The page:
Rockies’ signing of Walker launched player, team to new heights

Part of the INSIDE PITCH series
Written by: Craig Muder

The championship that once seemed inevitable for the 1994 Montreal Expos was lost to a labor dispute.

But the free agent bidding war for Expos outfielder Larry Walker arrived right on schedule.

On April 8, 1995, Walker signed a four-year, $22 million deal with the Colorado Rockies – ending months of speculation about Walker’s future. After establishing himself as one of the game’s top all-around players in the early 1990s, Walker steamed toward free agency in 1994 with a Montreal team packed with young talent.

When the strike that eventually ended the 1994 campaign arrived on Aug. 11, Walker was hitting .322 with a National League-best 44 doubles, 19 home runs and 86 RBI.

Montreal led all big league teams with a 74-40 record.

The Rockies, meanwhile, were in only their second season in 1994.

“It’s a good feeling to know you’re wanted,” Walker told the Associated Press.

“Also, I can see eventually down the road – if not this year – that this team is going to win, because of the commitment they’ve shown to all their players.”

Rockies manager Don Baylor, meanwhile, knew that the addition of Walker would make his formidable lineup that much better.

“Larry Walker is a rising star,” Baylor told the Associated Press. “Two years ago, we were crawling. Last year, we got up on our feet. Now we’re off and jogging.”

Walker quickly became a full-fledged star in Colorado, hitting 36 home runs to go along with 101 RBI and a .306 batting average in a 1995 season that was shortened to 144 games. The Rockies went 77-67 that season, winning the NL Wild Card before falling to the Braves in the NLDS.

Walker, meanwhile, was just getting started. After an injury-plagued 1996 campaign, he posted a season for the ages in 1997 – hitting .366 with an NL-leading 49 home runs to go with 143 runs scored and 130 RBI. Walker also led the NL in on-base percentage (.452), slugging percentage (.720) and total bases (409). He was a landslide winner in the NL Most Valuable Player voting and also took home his third career Gold Glove Award in right field.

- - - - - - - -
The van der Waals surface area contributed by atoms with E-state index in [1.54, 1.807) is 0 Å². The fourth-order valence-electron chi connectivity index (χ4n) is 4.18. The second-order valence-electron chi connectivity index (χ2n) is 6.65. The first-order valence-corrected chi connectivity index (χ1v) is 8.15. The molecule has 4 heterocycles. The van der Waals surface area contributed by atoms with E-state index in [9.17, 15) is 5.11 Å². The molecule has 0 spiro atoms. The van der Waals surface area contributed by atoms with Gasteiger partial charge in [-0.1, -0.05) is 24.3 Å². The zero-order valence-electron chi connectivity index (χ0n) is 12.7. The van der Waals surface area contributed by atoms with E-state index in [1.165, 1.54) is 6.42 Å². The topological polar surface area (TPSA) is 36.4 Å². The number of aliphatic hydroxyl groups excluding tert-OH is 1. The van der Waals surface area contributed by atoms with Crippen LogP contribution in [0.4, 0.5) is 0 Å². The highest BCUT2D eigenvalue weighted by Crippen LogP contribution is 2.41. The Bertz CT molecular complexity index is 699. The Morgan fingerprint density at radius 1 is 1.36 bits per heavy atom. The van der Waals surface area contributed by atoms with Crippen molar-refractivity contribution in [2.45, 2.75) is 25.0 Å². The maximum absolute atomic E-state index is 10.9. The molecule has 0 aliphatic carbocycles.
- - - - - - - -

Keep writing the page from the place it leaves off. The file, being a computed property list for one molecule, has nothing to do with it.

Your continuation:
Walker would go on to win batting titles in 1998, 1999 and 2001. And though the Rockies would not make the playoffs during Walker’s tenure following the 1995 season, his signing established the club as one to be reckoned with during the offseason as well as on the field.

Walker played for 10 seasons with the Rockies before he was traded to the Cardinals on Aug. 6, 2004. He helped St. Louis advance to the postseason in both 2004 and 2005, hitting six home runs over 15 games in ’04 as the Cardinals won the National League pennant.

The native of Maple Ridge, British Columbia, retired following the 2005 season. He was elected to the Hall of Fame in 2020, becoming the second Canadian – following Fergie Jenkins – to earn induction.

Craig Muder is the director of communications for the National Baseball Hall of Fame and Museum

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Part of the INSIDE PITCH series